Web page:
The necessity for imparting values to the students of all levels has been felt by everyone. The world today is facing unprecedented socio-political and economic challenges. Problems of life are becoming increasingly intense and complex. Traditional values are decentered. ‘An environment of strife pervades all countries and broken homes have become common. An insatiable hunger for money and power, leads most of people to tension and absence of peace of mind and all kinds of physical and mental ailments have become common place” 1. In the present day context of frequent and often violent social upheavals, we have to look at the problem of restlessness of the youth, their frustration born out of futility of their search for meaning of life and the purpose for which they are living, often leading to evil and wickedness. This calls for a new approach to, and a new vision of education. It is obviously felt that the present educational system promotes rat race and keep the student community in a sense of insecurity. Educational institutions have become the pressure cookers building pressures in the minds of youth. Also a loft sided educational pattern which insists on instrumental and technical rationality for the successful life in terms of gaining money and power has invaded the educational system of India. The person who is deemed to be unfit for this survival race becomes disqualified and ineligible to live in this market economy based life. The spate of industrialization and economic growth in developed nations has brought about a perceptible change in this scenario. And developing countries including India are feeling the ripple effects of this development. Values earlier considered essential by all societies have been eroded and have given way to unethical practices around the globe. Where honesty and integrity were loved and appreciated, greed, corruption and red tapism have come in, bringing in their wake, unethical responses which have pervaded all walks of life and are thwarting efforts of a few enlightened individuals to promote value based society.2 Hence, implementation of well structured education is the only solution available with all states. With growing divisive forces, narrow parochialism, separatist tendencies on the one hand and considerable fall in moral, social, ethical and national values both in personal and public life on the other, the need for promoting effective programmes of value orientation in education has assumed great urgency. Development of human values through education is now routinely seen as a task of national importance. Value education though supposes to be the part and parcel of the regular education, due to the market influences, it could not be so. Hence, it has become an inevitable need to include an exclusive curriculum for value education at all levels.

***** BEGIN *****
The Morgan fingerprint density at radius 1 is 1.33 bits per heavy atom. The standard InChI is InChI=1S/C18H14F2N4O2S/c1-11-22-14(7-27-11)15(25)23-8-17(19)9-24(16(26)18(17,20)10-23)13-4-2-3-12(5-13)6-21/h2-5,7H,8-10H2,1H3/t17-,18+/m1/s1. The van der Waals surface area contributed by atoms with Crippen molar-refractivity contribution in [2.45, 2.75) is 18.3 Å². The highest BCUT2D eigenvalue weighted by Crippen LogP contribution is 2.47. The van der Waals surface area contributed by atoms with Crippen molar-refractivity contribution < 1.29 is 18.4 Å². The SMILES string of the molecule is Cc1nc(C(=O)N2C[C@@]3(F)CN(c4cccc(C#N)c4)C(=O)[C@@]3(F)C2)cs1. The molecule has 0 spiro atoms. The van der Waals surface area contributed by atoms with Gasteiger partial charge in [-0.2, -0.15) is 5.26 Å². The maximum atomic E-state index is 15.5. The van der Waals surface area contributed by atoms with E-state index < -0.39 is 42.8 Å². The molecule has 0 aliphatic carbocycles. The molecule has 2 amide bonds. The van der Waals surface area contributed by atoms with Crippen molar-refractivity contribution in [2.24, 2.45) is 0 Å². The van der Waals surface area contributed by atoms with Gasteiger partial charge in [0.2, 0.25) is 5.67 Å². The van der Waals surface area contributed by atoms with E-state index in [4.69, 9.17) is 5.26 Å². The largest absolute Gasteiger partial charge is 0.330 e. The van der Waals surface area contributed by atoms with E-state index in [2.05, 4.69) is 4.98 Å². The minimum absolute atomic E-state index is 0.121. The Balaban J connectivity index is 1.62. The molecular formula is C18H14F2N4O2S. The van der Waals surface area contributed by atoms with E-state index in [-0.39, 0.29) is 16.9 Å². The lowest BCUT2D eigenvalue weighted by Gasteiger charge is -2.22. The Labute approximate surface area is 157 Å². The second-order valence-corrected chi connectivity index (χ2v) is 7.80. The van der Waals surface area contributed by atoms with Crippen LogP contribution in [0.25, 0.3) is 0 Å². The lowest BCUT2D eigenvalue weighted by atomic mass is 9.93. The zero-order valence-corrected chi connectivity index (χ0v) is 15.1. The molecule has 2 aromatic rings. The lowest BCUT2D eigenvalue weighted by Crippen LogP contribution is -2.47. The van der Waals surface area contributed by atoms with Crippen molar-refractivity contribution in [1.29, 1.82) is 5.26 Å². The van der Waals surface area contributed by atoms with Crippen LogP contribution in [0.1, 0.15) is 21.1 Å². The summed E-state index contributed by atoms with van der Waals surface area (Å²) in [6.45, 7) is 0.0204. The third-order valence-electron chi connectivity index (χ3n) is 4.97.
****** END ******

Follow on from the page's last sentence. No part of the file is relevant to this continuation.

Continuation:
Now the next question would be about the nature of value education. What sort of values should be given preference in the curriculum is the prime problem in the introduction of value education. This problem surfaces because we can find varieties of values prescribed on the basis of various scriptures and theories. Sometimes they are contradictory to each other. This issue has been thoroughly discussed earlier. But the solution to the problem of the nature of value education is primarily dependent on the social conditions that prevail in the state. There need not be an imported value educational pattern to be prescribed in India. The burning social issues would demand the required value education. Though India is considered to be the land of divinity and wisdom, the modern value system throws challenges to the ancient value pattern. Right from the Gurkula pattern to the varna ashrama values, all values are under scrutiny by modern rationality. Hence, the relevance of the golden values prescribed by the then society is questionable in the present situation. On the other hand, the so called modern values which have been listed earlier also subjected to criticism by philosophers like post modernists. They question the very nature of the rationality of the enlightenment period. Because critics of modernity strongly declare that the modern rationality is the reason for the deterioration of human concern in the world and they paved the way for inhuman killing and escalation of values. The reason of the modernism is considered as the root of power politics which leads to inhuman behaviour of the power system, according to them. Hence the modern values like democracy, civil rights, environmental ethics, professional ethics, discipline and all such values are found useless in bringing harmony in the society. The values like discipline, tolerance, peace bears the negative connotation in this context. Hence, what sort of modern values are to be included in the curriculum is a challenge thrown towards the educationists. At one side the fanatic and fundamentalist features of religious values and on the other side the modern values based on the market economy and other factors are to be excluded and a well balanced curriculum with genuine worthy values suitable to the society has to be identified and included in the educational system. In this context, it becomes obvious that there cannot be any universal pattern of values to be prescribed in the system. When a suitable blend of religious and modern values is to be done, the designing of such course demands an unbiased, scrupulous, intelligent approach on the part of the academician who designs such course. Thus the spiritual values of sensitizing the youth for happy world and rational values for a just world are very much required. Religious values can be taken but not with the label of any particular religion, democratic values are to be included but not with its dogmatic inhuman approach. Thus there need a perfect blend of both. This is the real challenge thrown to the Indian academicians.